-Eric Paz

Anonymous said...

Ghandi really went in depth into the different aspects of ahimsa. He has beautiful lines that make so much sense even in the present. I was unaware that MLK used Ghandi's writings to his own advantage in the Civil Rights Movement in the 1960s. I can definitely see how as MLK, like Ghandi, was all about nonviolence protest. If you compare Ghandi's teachings and MLK'a practices to the present, you see such a vast difference. Now, there are more violent protests. We can look at Charlotte or Tulsa and there is a vast majority of violent protests. It's something more of a Malcolm X kind of thing, than MLK. It goes against ahimsa. I think if people practice ahimsa, there is a possibility of getting results, I mean it worked for MLK and Ghandi.

Sebastian M. Lorenzo

Awntonio Rolle said...

Gandhi preach and lived by nonviolence which is truly incredible to do. through non violence help them find their peace and happiness. I believe if we were to practice what Gandhi preach we can all really find ourselves and live in a better world. But there is so much violence in world that we never find ourselves because we get brought down to negatively we see everyday. Gandhi legacy lived on with Dr. Martin Luther King jr. MLK was preaching what Gandhi preach until the day he assassinate because he really felt that we can all come together and truly find happiness in our lives.

Daiana Oppecini said...

Even though the concept of ahimsa is a beautiful one, I see it as the Jainism version of a utopic society. It would be marvellous if at least we could all approach our daily lives with more of an ahimsa attitude, doing our best and trying not to harm any other living being. And I think lots of us do so, but harming is sometimes unavoidable. Even if the harm was not intended in the first place, it is still considered some form of violence in Jainism philosophy. The concept of ahimsa in politics is pacifism which does not exclude legitimate defense, but who is it to decide what is legitimate defense? Who has that kind of authority to differentiate fair from unfair? Seems more of an entitled opinion than the objective facts. How would that truly be put into action in times of war? If a country was unfairly attacked and decided it would be in legitimate defense to invade the attacker's country, wouldn't that be contrary to the concept of ahimsa? In politics violence is unfairly justified so we believe it is necessary to keep the peace. What we preach by ahimsa, with western concepts, is nothing but a misinterpretation and misconception of the truly spiritual eastern philosophies.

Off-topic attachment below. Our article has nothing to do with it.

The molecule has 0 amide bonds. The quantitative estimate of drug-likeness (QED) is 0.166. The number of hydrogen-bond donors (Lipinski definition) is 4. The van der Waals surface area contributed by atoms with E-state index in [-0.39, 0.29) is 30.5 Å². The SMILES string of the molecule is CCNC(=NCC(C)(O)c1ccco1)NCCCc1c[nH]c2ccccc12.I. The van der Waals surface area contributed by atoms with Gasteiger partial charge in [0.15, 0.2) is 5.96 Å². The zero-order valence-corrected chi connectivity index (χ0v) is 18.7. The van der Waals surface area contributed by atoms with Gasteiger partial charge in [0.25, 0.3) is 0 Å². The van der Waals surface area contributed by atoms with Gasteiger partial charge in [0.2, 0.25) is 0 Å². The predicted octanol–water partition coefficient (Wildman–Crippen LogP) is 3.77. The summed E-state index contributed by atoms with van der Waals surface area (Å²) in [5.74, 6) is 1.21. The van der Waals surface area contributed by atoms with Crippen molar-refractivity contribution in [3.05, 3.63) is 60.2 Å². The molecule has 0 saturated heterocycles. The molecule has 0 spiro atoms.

Calherbe Ernest said...

Now I am finding Jhanism more interesting. I do recommend that people should get involved with its practices because it includes robust principles that will make our lives and relationships healthy and meaningful. But I am having a bit of an issue, trying to agree with the idea of suffering, not fighting back when being attacked. To me it sounds like being a punching bag or a floor mat. Yes, i understand that you will seem larger or noble if you walk away from a fight, because there are probably a million different ways to approach your situations to solve your problems, but i dont understand what you will gain from being a punching bag. How or when will you ever be respected? People will always take shots at you. I am not saying that we should always be aggressive and quick to fight back, all i am saying is that sometimes you're going to have to fight back to defend yourself or for what you stand for. A problem will always be a problem if you dont fix it. In fact it may become a bigger problem. Take our situation here in america for example. In the mist of slavery there were two black figures fighting for the same cause but these two guys had different approaches. MLK and Malcolm X. MLK had a punching-bag, non-violence approach and Malcolm X had a more direct and extreme approach. For some reason MLK campaign was favored and many got involved and we so we managed to cover up our race issues. Yet today we are still having race issues and more issues that goes along with that such as poverty and lack of proper education. Had we followed Mr X by implementing solutions that target real race issues, today it would be less of this "All live matter" and "Black lives matter" crisis.